Feature article

Not a green thumb? Here are 5 ways to create a thriving low maintenance garden

A low-maintenance garden lets you toil less and enjoy your outdoor space more. Here are five easy low-upkeep ideas.

20 May 2024

Creating a low-maintenance garden isn’t as difficult as you might think. It starts with designing a layout that requires little upkeep while balancing hardscapes with pockets of easy-care planting. A low-maintenance garden doesn’t need to cost the earth, either. It’s all about making clever choices that maximise usable space, while minimising maintenance. Here are five ideas for creating a low-maintenance landscape.

1. Ditch the lawn

While a lawn may appear to be a great way to take up a lot of garden space without complex planting, it’s often higher maintenance than you might think. A lawn requires weeding, regular mowing, and can let down the whole garden if it’s not properly maintained. Instead of a lawn, create a more spacious outdoor living area incorporating hardscaping such as concrete or tiles. This will mean you have more space to enjoy entertaining, and less upkeep.

In this alfresco area, hardscaping allows for a beautiful low maintenance space. Image: Simon Devitt

2. Go native

Some of the lowest-maintenance garden plants in New Zealand are natives. Planting out the area around your house with a bush-scape of native trees and shrubs is a great way to create a low-maintenance garden on a budget, as well as encouraging native birds to visit. Ensure you don’t plant too close to the house to avoid house maintenance issues, and choose trees that won’t block your view when fully mature.

This house, designed by Jerram Tocker Barron Architects embraces the natural landscape of native bush rather than creating a garden. Image: Jason Mann

3. Ground cover

When it comes to the ground, you’ll want as little upkeep as possible, which means covering the earth with something you won’t have to tend to. For paths and garden beds, a creeper is a great way to introduce greenery and soften the landscape. It will also stop weeds from appearing. While your ground creepers establish, cover the soil with mulch and bark or wood chip, which will help reduce water loss and suppress weeds.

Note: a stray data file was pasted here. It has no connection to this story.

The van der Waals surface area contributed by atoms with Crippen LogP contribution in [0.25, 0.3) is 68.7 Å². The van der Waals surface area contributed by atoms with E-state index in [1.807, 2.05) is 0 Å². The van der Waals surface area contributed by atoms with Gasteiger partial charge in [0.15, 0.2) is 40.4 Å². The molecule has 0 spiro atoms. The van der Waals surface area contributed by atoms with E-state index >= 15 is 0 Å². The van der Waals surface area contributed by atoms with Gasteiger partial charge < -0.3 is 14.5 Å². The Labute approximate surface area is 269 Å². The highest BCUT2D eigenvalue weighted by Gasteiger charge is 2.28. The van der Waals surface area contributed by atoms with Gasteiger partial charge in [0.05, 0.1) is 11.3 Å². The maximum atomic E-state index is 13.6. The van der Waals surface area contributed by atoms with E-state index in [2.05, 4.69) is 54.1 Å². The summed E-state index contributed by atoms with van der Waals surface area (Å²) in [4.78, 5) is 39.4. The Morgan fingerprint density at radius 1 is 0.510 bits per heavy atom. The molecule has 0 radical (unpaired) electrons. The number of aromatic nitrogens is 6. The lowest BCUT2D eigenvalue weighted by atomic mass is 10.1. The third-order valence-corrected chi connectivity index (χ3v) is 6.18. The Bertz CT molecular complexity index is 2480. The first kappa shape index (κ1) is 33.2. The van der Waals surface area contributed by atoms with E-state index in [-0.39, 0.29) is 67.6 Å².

This Westmere landscape design by Strachan Group Landscape Architects incorporates vast areas of ground cover, alleviating maintenance requirements. Image: David Straight

4. Extend outdoor entertaining areas

If you already have an existing outdoor entertaining area, consider how you might extend it to create more hardscaping and less green space. Incorporating a seating area with a fireplace or fire pit is a great way to use up the space. Adding a pool or spa is another fantastic way to get the most out of your outdoor area. However, when you increase hard surfaces, it’s important to soften them with planting around the edges. Incorporate perennial trees, native shrubs, flaxes, creepers and grasses to ensure you bring nature into the space without increasing your workload.

The landscaping around this house, designed by Jerram Tocker Barron Architects, embraces a mix of hardscaping softened with lush planting around the edges. Image: Virginia Woolf

5. Swap flowers for shrubs

While flower gardens are beautiful, they are some of the highest maintenance gardens because they need to be re-sowed, pruned and fed throughout the year. Swap flowers for low-maintenance shrubs, ensuring the varieties you select will grow to cover the garden beds and not overwhelm them. If you can’t do without flowers, there are many different shrub varieties that flower, so you can get the best of both worlds.

Low-maintenance garden borders are a great way to frame an outdoor space. Stay away from your traditional hedges, and consider using native shrubs or grasses that don’t need regular trimming.

This landscape design that surrounds a holiday home at Lake Rotoiti incorporates low maintenance garden borders. Image: Simon Devitt


HOME Magazine
HOME Magazine


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